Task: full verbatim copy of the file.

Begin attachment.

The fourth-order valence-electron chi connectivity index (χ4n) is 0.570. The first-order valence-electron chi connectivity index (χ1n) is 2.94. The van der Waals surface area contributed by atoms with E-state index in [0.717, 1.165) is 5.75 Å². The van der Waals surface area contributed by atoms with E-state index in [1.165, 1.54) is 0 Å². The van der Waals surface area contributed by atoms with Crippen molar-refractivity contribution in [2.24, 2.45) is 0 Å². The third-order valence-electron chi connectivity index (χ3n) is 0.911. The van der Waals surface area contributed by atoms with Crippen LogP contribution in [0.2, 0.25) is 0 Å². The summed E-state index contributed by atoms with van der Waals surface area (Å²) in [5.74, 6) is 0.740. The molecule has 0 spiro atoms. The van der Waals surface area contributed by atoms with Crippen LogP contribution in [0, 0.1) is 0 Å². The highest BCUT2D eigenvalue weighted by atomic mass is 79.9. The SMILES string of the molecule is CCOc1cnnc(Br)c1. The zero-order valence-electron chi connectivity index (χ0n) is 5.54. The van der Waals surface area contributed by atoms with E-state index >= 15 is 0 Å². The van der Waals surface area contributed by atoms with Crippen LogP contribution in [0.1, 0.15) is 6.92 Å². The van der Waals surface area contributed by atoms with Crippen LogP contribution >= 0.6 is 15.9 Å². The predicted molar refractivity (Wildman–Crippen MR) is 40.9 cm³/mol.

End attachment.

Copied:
The fourth-order valence-electron chi connectivity index (χ4n) is 0.570. The first-order valence-electron chi connectivity index (χ1n) is 2.94. The van der Waals surface area contributed by atoms with E-state index in [0.717, 1.165) is 5.75 Å². The van der Waals surface area contributed by atoms with E-state index in [1.165, 1.54) is 0 Å². The van der Waals surface area contributed by atoms with Crippen molar-refractivity contribution in [2.24, 2.45) is 0 Å². The third-order valence-electron chi connectivity index (χ3n) is 0.911. The van der Waals surface area contributed by atoms with Crippen LogP contribution in [0.2, 0.25) is 0 Å². The summed E-state index contributed by atoms with van der Waals surface area (Å²) in [5.74, 6) is 0.740. The molecule has 0 spiro atoms. The van der Waals surface area contributed by atoms with Crippen LogP contribution in [0, 0.1) is 0 Å². The highest BCUT2D eigenvalue weighted by atomic mass is 79.9. The SMILES string of the molecule is CCOc1cnnc(Br)c1. The zero-order valence-electron chi connectivity index (χ0n) is 5.54. The van der Waals surface area contributed by atoms with E-state index >= 15 is 0 Å². The van der Waals surface area contributed by atoms with Crippen LogP contribution in [0.1, 0.15) is 6.92 Å². The van der Waals surface area contributed by atoms with Crippen LogP contribution >= 0.6 is 15.9 Å². The predicted molar refractivity (Wildman–Crippen MR) is 40.9 cm³/mol.